- This wonderful 1961 folk gem makes its Hot Stamper debut with Shootout Winning Triple Plus (A+++) sound or close to it from start to finish
- Tubey Magical, rich, smooth, sweet – everything that we listen for in a great record is on display for everyone to hear (everyone with audiophile equipment that is)
- If you want to know just how good Elektra’s All Tube recording system was in 1961, this amazing sounding disc will show you like no other
- 4 stars: “Recorded in 1961 at Chicago’s legendary folk club, the Gate of Horn, Gibson and Camp’s live set was really one of the opening volleys in the coming folk revival, and while neither of these guys got much of the credit, they should have.”
This vintage Electra pressing has the kind of Tubey Magical Midrange that modern records can barely BEGIN to reproduce. Folks, that sound is gone and it sure isn’t showing signs of coming back. If you love hearing INTO a recording, actually being able to “see” the performers, and feeling as if you are sitting in the studio with the band, this is the record for you. It’s what vintage all analog recordings are known for — this sound.
If you exclusively play modern repressings of vintage recordings, I can say without fear of contradiction that you have never heard this kind of sound on vinyl. Old records have it — not often, and certainly not always — but maybe one out of a hundred new records do, and those are some pretty long odds.
What Amazing Sides Such as These Have to Offer Is Not Hard to Hear
- The biggest, most immediate staging in the largest acoustic space
- The most Tubey Magic, without which you have almost nothing. CDs give you clean and clear. Only the best vintage vinyl pressings offer the kind of Tubey Magic that was on the tapes in 1961
- Tight, note-like, rich, full-bodied bass, with the correct amount of weight down low
- Natural tonality in the midrange — with all the instruments having the correct timbre
- Transparency and resolution, critical to hearing into the three-dimensional studio space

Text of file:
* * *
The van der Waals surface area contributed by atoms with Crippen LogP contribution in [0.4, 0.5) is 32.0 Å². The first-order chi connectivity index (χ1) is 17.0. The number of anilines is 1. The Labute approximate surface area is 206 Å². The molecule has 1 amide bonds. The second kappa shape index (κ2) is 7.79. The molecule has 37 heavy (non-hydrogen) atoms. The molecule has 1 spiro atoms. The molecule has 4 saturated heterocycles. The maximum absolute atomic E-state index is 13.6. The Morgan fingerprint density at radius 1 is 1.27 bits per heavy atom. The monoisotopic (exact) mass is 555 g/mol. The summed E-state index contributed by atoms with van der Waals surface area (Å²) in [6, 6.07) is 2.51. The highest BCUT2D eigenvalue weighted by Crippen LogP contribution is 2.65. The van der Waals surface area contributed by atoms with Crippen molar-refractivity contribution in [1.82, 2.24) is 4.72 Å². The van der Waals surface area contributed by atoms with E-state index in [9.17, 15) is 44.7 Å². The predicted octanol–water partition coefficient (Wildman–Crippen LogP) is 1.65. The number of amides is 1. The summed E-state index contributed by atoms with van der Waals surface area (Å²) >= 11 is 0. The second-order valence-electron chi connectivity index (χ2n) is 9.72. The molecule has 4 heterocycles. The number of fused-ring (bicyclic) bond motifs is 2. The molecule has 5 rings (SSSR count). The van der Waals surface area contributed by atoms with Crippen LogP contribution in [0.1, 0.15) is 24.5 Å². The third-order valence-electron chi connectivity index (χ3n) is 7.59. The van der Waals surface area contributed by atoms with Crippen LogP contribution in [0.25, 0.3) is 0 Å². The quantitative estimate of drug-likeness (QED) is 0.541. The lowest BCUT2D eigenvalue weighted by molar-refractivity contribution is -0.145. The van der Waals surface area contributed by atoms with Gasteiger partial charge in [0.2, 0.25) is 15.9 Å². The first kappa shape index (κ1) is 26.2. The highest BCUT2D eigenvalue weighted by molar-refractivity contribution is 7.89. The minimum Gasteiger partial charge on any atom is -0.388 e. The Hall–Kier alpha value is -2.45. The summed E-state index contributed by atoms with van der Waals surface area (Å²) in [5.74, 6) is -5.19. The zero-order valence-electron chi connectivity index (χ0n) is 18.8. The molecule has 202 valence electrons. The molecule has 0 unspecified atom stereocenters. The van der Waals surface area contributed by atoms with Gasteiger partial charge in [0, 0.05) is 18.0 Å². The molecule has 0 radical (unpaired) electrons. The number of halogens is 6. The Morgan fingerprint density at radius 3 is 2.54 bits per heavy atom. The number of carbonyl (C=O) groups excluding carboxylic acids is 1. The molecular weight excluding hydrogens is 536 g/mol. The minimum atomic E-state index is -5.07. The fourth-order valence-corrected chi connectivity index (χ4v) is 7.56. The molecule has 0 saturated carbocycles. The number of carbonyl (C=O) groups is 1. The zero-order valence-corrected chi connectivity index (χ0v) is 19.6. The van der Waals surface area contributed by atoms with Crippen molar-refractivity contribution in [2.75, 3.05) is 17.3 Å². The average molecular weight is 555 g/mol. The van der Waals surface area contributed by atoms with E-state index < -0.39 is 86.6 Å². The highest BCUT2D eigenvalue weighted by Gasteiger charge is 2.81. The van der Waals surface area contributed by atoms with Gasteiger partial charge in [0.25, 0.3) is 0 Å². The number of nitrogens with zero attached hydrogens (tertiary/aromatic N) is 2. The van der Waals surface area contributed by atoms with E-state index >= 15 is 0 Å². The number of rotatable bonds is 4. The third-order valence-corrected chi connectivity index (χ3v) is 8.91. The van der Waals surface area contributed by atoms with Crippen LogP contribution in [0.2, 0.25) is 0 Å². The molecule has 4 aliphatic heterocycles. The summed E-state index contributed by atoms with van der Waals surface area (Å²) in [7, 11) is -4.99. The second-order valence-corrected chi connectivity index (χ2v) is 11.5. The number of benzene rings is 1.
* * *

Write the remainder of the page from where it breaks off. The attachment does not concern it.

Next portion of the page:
No doubt there’s more but we hope that should do for now. Playing the record is the only way to hear all of the qualities we discuss above, and playing the best pressings against a pile of other copies under rigorously controlled conditions is the only way to find a pressing that sounds as good as this one does.
What We’re Listening For on At The Gate of Horn
- Energy for starters. What could be more important than the life of the music?
- Then: presence and immediacy. The vocals aren’t “back there” somewhere, lost in the mix. They’re front and center where any recording engineer worth his salt would put them.
- The Big Sound comes next — wall to wall, lots of depth, huge space, three-dimensionality, all that sort of thing.
- Then transient information — fast, clear, sharp attacks, not the smear and thickness so common to these LPs.
- Tight punchy bass — which ties in with good transient information, also the issue of frequency extension further down.
- Next: transparency — the quality that allows you to hear deep into the soundfield, showing you the space and air around all the instruments.
- Extend the top and bottom and voila, you have The Real Thing — an honest to goodness Hot Stamper.
Skillet Good And Greasy
St. Claire’s Defeat
I’m Gonna Tell God
Two In The Middle
Civil War Trilogy
Daddy Roll ‘Em
The Thinking Man
Betty And Dupree
Bob Gibson & Bob Camp at the Gate of Horn isn’t an important album because of the music it contains (which will sound to most listeners like just another couple of white college guys singing old folk songs), but because of the possibilities it suggested to future artists like Bob Dylan, Phil Ochs, and Roger McGuinn.
Recorded in 1961 at Chicago’s legendary folk club, the Gate of Horn, Gibson and Camp’s live set was really one of the opening volleys in the coming folk revival, and while neither of these guys got much of the credit, they should have. Gibson, in particular, was instrumental in introducing the idea that traditional songs had a lively and prosperous pop potential when presented in semi-sanitized versions to upscale audiences, and when he backed it up with a solid and skillful acoustic 12-string guitar style, a template was born, one that was adapted in some degree by the Kingston Trio, Peter, Paul & Mary and even Simon & Garfunkel and the Smothers Brothers in the coming years.
Nothing here is startling in retrospect, but at the time these smooth and energetic re-workings of old traditional tunes was damn near radical. Listeners who value albums for their historical importance and consequent influence may want to check this one out. Watch out, though, because the goofy energy on display here will grow on you if you play it three times in a row.